Pioneers of Russian chanson
In the Russian music industry of the 1990s, the concept of “Russian chanson” was a substitute for the inconvenient term “blatant song”. But in the first half of the 20th century, Russian chanson was understood as foxtrots and tangos far from the criminal theme, as well as emigrant, pop, gypsy songs and urban romances. We recall the great performers who stood at the origins of Russian chanson.
Alexander Vertinsky was not just a pop singer, but a “human orchestra” – a composer, a poet, a performer. And the director and film actor. A chanson, who performed in the genre of urban romance, developed a special style of performance – he combined the melodious recitative with the French varied p. His charm and refined decadent mannerism hypnotized not only the townsfolk, but also the sophisticated aristocrats.
For a long time he acted in the form of Piero – a sad jester, under the mask of whom true nobility and suffering were hiding. With a make-up on his face and costume Piero, the artist visited the scene of almost all the major cities of the Russian Empire and was always sold out. Vertinsky’s repertoire included songs on poems by popular poets of the Silver Age and on his own: “Your fingers smell incense,” “Little Creole,” “Lilac Negro,” “Today I Laugh at Myself,” “Lord’s Ball,” “Cocainetta, and others. Having finally become a living legend, he took off Pierrot’s costume and put on his tail coat – he never changed this image again.
After the October Revolution in 1917, Vertinsky realized that he was not on the way with the new political regime. After attending the funeral of 300 Moscow junkers who died during the October 1917 armed uprising, Vertinsky was deeply impressed by their futile, absurd death. As a result, he wrote the famous romance “What I have to say,” which became one of the most famous Russian anti-war songs. Because of this text, full of sympathy for the enemies of the Bolsheviks, Vertinsky was summoned to the Cheka for explanation. After this alarming episode with the Chekists, the actor went abroad on tour and never returned to the USSR.
Alexander Vertinsky. “What I have to say”
In the years spent abroad, came the bloom of creativity Vertinsky. During his travels to famous French, American and Chinese cabarets and clubs, he wrote the legendary songs “Yellow Angel”, “Palestinian Tango”, “Pani Irena”, “Tango“ Magnolia ”and other hits. Chanson was allowed to return home only in 1943.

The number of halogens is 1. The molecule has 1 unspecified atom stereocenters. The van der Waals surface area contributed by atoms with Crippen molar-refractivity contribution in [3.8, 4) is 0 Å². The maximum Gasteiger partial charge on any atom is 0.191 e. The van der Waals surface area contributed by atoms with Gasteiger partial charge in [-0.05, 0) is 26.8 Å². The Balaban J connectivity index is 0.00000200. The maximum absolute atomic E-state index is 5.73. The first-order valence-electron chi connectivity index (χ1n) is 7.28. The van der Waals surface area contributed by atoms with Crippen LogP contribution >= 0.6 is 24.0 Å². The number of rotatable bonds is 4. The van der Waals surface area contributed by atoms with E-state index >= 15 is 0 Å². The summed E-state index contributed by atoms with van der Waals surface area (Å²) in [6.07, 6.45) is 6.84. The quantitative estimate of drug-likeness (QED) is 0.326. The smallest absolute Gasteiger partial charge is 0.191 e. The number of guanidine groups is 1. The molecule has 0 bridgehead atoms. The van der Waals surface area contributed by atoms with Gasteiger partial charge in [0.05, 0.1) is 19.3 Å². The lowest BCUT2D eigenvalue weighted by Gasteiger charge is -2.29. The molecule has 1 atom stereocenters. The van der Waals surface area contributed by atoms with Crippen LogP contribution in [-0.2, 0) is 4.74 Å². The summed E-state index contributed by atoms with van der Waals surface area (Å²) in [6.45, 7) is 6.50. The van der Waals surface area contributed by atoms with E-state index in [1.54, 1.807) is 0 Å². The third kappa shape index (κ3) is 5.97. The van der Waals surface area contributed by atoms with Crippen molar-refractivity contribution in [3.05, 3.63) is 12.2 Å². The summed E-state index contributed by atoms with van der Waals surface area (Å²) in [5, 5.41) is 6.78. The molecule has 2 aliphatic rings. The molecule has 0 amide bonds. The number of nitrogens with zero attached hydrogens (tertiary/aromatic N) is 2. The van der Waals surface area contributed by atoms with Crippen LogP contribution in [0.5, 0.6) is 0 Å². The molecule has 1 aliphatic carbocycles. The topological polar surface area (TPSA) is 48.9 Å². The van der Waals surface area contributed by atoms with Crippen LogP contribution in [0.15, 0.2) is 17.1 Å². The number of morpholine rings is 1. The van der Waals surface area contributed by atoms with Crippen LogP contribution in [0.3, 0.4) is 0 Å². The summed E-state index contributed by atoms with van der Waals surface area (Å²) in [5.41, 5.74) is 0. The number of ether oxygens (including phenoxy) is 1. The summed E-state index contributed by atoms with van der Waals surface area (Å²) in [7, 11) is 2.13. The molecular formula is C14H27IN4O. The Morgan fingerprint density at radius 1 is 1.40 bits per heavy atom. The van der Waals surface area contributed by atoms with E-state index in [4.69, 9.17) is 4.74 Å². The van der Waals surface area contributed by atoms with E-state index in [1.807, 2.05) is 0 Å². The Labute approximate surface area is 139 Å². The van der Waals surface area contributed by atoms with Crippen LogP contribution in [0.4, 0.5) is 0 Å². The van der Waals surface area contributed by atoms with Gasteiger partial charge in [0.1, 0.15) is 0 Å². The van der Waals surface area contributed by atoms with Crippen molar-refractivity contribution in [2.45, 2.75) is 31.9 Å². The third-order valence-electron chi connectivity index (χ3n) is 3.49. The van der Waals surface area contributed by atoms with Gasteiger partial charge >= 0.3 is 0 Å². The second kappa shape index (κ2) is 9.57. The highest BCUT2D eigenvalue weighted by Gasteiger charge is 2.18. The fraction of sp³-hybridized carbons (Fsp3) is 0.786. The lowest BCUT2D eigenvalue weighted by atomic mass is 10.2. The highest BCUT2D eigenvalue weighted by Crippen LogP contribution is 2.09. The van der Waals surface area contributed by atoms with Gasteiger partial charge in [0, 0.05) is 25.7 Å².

The name of the Romanian artist Petr Leshchenko thundered in Bessarabia (today Romania), and then in Europe and the Middle East in the 20s of the 20th century. He began as a dancer, touring with a group of “Elizarov”. In 1930, Leshchenko and his wife settled in Riga, where he met and became friends with the “king of tango” composer Oscar Strok. With his help, Peter Leshchenko prepared his first song concert. The debut performance was a resounding success with the public – so began his career as a performer.
At the insistence of the String Leshchenko recorded his voice on the record, which gave to patrons of the arts. For sponsor money, the artist issued gramophone records with the hits “Blue Rhapsody”, “Tell Why”, “Tatiana”, “Sing to Us, the Wind”. But Leshchenko’s business card was the Black Eyes tango, which he performed in his stinging and at the same time energetic voice.
Peter Leshchenko. “Black eyes”
It was a rapid takeoff – in the 1930s it was difficult to find another equally popular performer of romances, gypsy waltzes, tango, foxtrots and pop songs. Petr Leshchenko signed a contract with the Romanian subsidiary of the English recording company Columbia. His songs were released by other record companies – he worked with the Romanian Elektrecord and the Latvian Belacord Electro. In total, the singer recorded about 180 records.
In the 1930s and ’40s, Leshchenko’s records were banned in the USSR – officials considered the artist to be a propagandist of the “pub zahul.” But Soviet citizens at great risk bought records abroad and brought them home. In artisanal conditions, copies of disgusting quality were made, then they were sold from under the floor, hid in caches, listened only when the neighbors were not at home. Only in this way could one enjoy the expressive singing of Leshchenko and his special manner of performance.
Fatal for Pyotr Leshchenko was the recording of songs in the German record company “Parliamentarian Records” – cooperation with the enemy side could not go unnoticed in the USSR. The country, to which Romania joined after the Second World War, considered the chansonnier unreliable, and its activity was anti-communist. In 1951 he was arrested right during the intermission after the first part of the concert in Brasov. Three years later, Peter Leshchenko died in a prison hospital in Targu Ocna, Romania.